Wednesday 19 June 2019

Isil link to tourist murderers

Three held after bodies of Scandinavian women found in Morocco

Grisly: Murder victim Louisa Vesterager Jespersen. Photo: Reuters
Grisly: Murder victim Louisa Vesterager Jespersen. Photo: Reuters

Jan M Olesn

Three more suspects have been arrested over the killings of two Scandinavian tourists in Morocco's Atlas Mountains.

The development came as the Danish intelligence agency said the killings "may be related" to Islamic State (Isil).

The three new suspects were arrested in Marrakech as they tried to flee in a bus, according to national security spokesman Boubker Sabik.

He said authorities are investigating whether the three have terrorist affiliations, adding that no other suspects are being sought.

They were named as Rachid Afatti, Ouziad Younes and Ejjoud Abdessamad.

Another suspect was arrested on Tuesday, and a Moroccan prosecutor said he had affiliations to an extremist group, without naming it.

Suspects Rachid Afatti, Ouziad Younes, and Ejjoud Abdessamad
Suspects Rachid Afatti, Ouziad Younes, and Ejjoud Abdessamad

The killings have shocked Morocco, a popular tourist destination where attacks on foreigners are extremely rare.

The women's bodies were found on Monday in the Atlas Mountains, an area prized by hikers.

The killings can be considered "politically motivated and thus an act of terror", Danish Prime Minister Lars Loekke Rasmussen said.

He said "there are still dark forces that want to fight our values" and "we must not give in".

Mr Loekke Rasmussen confirmed the victims' identities as Louisa Vesterager Jespersen, of Denmark, and Maren Ueland, from Norway.

"What should have been a holiday trip turned into a nightmare," he told reporters.

In neighbouring Norway, Prime Minister Erna Solberg said terrorism "is not the only lead that is being investigated in Morocco" but said the case still "emphasises the importance of combating violent extremism".

"We trust that Moroccan authorities are doing their utmost to arrest those responsible for the murders," she told a news conference.

In a statement, Denmark's domestic security agency said the preliminary investigations "indicate, according to Moroccan authorities, that the killings may be related to the terrorist organisation the Islamic State group".

The bodies were found in a remote mountainous region, 10km from the village of Imlil - often the starting point for treks to Mount Toubkal, North Africa's highest peak.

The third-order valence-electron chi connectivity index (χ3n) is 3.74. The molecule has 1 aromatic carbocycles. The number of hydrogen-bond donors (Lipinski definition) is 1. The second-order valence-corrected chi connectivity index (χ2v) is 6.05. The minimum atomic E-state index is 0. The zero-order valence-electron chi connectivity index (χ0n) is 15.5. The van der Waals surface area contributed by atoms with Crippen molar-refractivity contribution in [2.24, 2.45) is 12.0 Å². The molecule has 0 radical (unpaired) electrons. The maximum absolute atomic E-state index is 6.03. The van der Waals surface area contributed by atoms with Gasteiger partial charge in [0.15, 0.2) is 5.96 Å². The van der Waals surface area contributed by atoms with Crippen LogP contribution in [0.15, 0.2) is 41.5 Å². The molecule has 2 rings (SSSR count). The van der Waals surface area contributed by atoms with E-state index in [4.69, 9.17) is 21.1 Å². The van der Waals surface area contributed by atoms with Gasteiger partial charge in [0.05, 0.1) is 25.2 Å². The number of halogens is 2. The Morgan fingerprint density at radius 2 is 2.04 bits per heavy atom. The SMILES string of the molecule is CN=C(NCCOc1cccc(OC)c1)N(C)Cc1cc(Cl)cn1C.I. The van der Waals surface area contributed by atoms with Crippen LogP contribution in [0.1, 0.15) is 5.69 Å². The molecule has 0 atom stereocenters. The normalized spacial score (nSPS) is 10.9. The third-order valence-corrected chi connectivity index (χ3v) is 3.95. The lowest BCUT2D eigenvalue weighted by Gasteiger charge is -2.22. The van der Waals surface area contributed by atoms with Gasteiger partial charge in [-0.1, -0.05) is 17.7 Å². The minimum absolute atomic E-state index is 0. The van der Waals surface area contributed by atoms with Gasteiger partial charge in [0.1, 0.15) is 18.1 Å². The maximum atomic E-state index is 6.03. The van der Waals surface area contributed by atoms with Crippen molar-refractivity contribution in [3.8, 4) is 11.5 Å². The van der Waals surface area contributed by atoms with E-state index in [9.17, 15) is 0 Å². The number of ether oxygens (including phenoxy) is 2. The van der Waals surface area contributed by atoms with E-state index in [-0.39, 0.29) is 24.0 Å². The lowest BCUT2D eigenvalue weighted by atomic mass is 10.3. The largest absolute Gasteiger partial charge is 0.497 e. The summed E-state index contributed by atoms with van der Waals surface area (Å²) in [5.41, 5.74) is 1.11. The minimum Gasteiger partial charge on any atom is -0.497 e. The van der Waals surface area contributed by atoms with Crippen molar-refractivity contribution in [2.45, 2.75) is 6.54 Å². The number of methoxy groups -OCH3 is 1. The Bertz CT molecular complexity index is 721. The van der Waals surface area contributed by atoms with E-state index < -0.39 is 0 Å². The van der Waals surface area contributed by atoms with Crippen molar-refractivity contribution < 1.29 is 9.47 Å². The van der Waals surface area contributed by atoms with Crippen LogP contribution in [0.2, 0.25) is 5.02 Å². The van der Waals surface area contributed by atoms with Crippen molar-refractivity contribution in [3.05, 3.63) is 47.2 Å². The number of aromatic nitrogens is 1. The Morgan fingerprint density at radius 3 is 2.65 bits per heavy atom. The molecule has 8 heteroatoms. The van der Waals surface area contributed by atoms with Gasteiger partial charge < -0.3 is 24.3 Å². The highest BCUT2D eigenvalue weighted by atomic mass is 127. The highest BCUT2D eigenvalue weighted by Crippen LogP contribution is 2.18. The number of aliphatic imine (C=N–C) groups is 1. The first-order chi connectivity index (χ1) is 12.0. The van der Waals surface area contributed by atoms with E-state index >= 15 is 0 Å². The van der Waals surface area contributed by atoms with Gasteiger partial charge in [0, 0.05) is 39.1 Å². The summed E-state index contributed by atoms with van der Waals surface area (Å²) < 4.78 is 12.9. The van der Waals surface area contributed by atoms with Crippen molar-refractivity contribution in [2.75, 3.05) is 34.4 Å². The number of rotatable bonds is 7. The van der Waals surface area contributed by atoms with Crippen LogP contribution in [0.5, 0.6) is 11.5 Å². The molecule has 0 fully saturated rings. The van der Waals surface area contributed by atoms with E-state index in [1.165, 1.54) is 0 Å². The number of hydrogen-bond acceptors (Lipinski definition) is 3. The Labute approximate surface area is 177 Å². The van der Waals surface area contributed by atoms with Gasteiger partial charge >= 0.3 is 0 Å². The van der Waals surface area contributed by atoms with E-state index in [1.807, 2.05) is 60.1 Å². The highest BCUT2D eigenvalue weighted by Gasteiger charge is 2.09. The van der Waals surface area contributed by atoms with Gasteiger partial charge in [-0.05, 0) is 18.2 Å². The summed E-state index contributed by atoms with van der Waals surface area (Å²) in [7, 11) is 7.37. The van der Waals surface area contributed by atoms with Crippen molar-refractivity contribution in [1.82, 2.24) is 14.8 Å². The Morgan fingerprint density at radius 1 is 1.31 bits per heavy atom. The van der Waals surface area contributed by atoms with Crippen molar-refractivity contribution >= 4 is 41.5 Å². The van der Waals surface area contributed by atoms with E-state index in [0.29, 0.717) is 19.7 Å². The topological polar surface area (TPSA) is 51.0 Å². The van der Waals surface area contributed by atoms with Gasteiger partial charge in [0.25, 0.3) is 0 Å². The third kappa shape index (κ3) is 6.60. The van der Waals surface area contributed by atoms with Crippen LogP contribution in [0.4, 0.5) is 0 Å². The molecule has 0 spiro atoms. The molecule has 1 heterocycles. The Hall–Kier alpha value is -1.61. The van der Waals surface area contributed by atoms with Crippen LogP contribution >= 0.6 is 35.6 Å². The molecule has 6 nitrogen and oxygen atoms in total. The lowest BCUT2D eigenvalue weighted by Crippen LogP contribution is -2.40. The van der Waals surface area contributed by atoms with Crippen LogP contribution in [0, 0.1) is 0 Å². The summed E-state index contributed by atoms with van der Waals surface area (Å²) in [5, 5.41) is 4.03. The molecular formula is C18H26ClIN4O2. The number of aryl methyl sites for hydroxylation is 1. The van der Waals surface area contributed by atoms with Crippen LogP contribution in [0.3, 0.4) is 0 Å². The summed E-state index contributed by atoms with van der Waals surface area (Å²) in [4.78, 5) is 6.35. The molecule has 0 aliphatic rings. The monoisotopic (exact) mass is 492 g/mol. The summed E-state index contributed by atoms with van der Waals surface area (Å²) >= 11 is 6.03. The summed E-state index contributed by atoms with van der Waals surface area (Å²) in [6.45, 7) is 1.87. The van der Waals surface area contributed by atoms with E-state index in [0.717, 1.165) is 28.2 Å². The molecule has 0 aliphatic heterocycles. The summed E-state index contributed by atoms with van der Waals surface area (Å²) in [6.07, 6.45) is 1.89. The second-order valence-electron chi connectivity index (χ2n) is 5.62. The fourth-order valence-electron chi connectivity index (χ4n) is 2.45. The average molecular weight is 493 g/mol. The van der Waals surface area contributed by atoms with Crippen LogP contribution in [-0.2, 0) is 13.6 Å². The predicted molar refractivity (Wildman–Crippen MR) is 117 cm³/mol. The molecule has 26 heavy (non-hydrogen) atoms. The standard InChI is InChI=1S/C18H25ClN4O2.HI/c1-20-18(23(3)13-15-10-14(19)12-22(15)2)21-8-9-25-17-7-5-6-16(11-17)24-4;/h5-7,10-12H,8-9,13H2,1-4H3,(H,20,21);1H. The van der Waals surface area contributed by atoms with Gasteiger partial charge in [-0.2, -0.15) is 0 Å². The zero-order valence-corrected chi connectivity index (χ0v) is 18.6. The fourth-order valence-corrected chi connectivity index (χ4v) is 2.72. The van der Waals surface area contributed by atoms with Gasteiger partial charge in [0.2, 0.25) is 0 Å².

Moroccan media outlets reported that investigators have video surveillance footage showing three suspects putting up a tent near the victims' tent and leaving the area after the killings.

The website of state broadcaster 2M published photos that it said were of the three suspects taken on a bus.

The Norwegian victim's mother, Irene Ueland, told broadcaster NRK that her daughter had taken safety precautions before making the trip.

Authorities in Denmark and Norway on Wednesday warned their citizens against hiking without local guides in Morocco. Danish police officials said they have sent an officer to Morocco to assist in the investigation.

Morocco is generally considered safe for tourists but has battled with Islamic extremism for years, and more than a thousand Moroccans are believed to have joined Isil. An anti-terrorism rally is planned for Morocco's capital tomorrow. One of the women had been beheaded, a source said.

Mr Sabik said terrorism was suspected and that the three suspects on the run had been "identified and a search for them was under way by all the security services".

One of the three had "a court record linked to terrorist acts", he said, while the prosecutor general's office said the man in custody also belonged to an extremist group.

"Radical Islam is not ruled out, due to the profile of the suspect arrested and of the three men wanted," a source close to the investigation said.

Investigations are also continuing to authenticate a video shared on social media claiming to show the killing of one of the tourists, the prosecutor general said in a statement.

Irish Independent

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